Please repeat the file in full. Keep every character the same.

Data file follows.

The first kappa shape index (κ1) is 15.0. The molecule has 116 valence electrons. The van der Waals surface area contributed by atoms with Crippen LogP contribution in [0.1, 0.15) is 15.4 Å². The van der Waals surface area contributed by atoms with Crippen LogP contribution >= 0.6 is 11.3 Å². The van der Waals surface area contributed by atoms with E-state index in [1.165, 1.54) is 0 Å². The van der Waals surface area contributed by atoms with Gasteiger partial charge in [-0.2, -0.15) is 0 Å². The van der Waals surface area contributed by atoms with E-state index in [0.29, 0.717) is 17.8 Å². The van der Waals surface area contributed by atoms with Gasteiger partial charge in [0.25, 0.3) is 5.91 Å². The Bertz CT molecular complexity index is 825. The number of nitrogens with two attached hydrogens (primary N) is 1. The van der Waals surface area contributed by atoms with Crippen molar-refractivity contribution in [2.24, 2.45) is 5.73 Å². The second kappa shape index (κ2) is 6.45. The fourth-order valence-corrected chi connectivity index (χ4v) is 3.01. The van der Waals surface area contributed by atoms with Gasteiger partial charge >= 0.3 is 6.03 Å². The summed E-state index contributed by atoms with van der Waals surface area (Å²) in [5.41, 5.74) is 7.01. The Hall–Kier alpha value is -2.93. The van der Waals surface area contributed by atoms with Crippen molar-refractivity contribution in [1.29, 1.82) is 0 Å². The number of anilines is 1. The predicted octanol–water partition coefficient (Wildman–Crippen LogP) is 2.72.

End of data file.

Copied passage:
The first kappa shape index (κ1) is 15.0. The molecule has 116 valence electrons. The van der Waals surface area contributed by atoms with Crippen LogP contribution in [0.1, 0.15) is 15.4 Å². The van der Waals surface area contributed by atoms with Crippen LogP contribution >= 0.6 is 11.3 Å². The van der Waals surface area contributed by atoms with E-state index in [1.165, 1.54) is 0 Å². The van der Waals surface area contributed by atoms with Gasteiger partial charge in [-0.2, -0.15) is 0 Å². The van der Waals surface area contributed by atoms with E-state index in [0.29, 0.717) is 17.8 Å². The van der Waals surface area contributed by atoms with Gasteiger partial charge in [0.25, 0.3) is 5.91 Å². The Bertz CT molecular complexity index is 825. The number of nitrogens with two attached hydrogens (primary N) is 1. The van der Waals surface area contributed by atoms with Crippen molar-refractivity contribution in [2.24, 2.45) is 5.73 Å². The second kappa shape index (κ2) is 6.45. The fourth-order valence-corrected chi connectivity index (χ4v) is 3.01. The van der Waals surface area contributed by atoms with Gasteiger partial charge >= 0.3 is 6.03 Å². The summed E-state index contributed by atoms with van der Waals surface area (Å²) in [5.41, 5.74) is 7.01. The Hall–Kier alpha value is -2.93. The van der Waals surface area contributed by atoms with Crippen molar-refractivity contribution in [1.29, 1.82) is 0 Å². The number of anilines is 1. The predicted octanol–water partition coefficient (Wildman–Crippen LogP) is 2.72.